As well as this blog, I also have a website and Instagram page with lots more images of my work as well as a few more stories.
If you like woodcarvings, you might want to have a look.

Wednesday 24 April 2013

Woodcarving and working for a living

Whilst looking at the posts that I've put on the blog recently, I've realised how few of them are about carvings that are being worked on!

There's been a lot of work lately that has been more joinery/construction related, but I'm still running occasional carving workshops and making commissioned pieces. I suppose that I see the different strands of what I do as all being part of the same thing. I hope that you enjoy sharing it with me.

The work at Boiling Wells for St Werburghs City farm is something that I'm very lucky to have. As well as a bit of regular money coming in (handy when carving work is sporadic), it also gives the opportunity to work with some really amazing people of all ages and to be outdoors in what is about as close to nature as the British urban environment can get. Even when other work commitments mean that I miss doing some carving, it just makes getting back to the bench even sweeter.

I suppose that the same might be true for others who do jobs that make them wish they could be carving instead. I wouldn't want to speak for everyone (there are some pretty dreadful jobs out there!) but getting back to making feels even better for the time spent away from it.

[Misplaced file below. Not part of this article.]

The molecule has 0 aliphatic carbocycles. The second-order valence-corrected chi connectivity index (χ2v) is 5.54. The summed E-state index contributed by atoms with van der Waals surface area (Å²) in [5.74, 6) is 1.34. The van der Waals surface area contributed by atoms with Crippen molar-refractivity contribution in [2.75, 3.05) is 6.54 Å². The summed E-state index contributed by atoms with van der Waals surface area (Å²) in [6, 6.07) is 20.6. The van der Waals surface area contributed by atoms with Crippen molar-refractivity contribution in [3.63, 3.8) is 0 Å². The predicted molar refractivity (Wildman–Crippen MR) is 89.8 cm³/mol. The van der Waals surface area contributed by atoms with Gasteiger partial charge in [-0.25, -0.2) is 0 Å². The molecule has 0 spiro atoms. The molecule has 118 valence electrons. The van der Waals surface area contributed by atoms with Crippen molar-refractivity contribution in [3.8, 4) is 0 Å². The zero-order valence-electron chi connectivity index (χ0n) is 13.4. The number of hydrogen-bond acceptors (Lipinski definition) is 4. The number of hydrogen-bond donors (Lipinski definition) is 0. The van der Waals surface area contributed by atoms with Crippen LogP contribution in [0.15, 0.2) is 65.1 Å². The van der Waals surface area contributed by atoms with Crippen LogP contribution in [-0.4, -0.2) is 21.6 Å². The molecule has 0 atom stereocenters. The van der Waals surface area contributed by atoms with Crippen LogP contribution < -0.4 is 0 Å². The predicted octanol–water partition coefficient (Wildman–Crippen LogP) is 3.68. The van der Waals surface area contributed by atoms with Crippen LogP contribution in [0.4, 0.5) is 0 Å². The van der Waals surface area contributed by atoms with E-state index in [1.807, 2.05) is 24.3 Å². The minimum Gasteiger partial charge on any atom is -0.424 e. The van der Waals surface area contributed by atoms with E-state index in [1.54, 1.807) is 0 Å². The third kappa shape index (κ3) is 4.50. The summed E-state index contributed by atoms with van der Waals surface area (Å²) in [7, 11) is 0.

Do I envy those who carve all the time for a living?      
Hmmm... I'm not sure that I do. It has to be said, first of all, that most professional carvers that I've met do have other work strands to keep them going in the hard times. It's good to be able to leave the bench, meet people and get a bit of sunshine (although British weather can mean that the latter isn't always possible!) Even top carvers frequently do a fair bit of teaching work to keep the money coming in.

It also helps to stop carving from feeling like the daily grind, which is occasionally possible even in a  job that you love. Ian Norbury once wrote:
'Do not envy the slick virtuosity of the trained professional carver - he trained in a hard school that left him with little time for self-expression and he will probably never regain what you have - the urge to transform your vision into wood.'    

Sometimes it's nice to have that space in which to enjoy carving.                                                              

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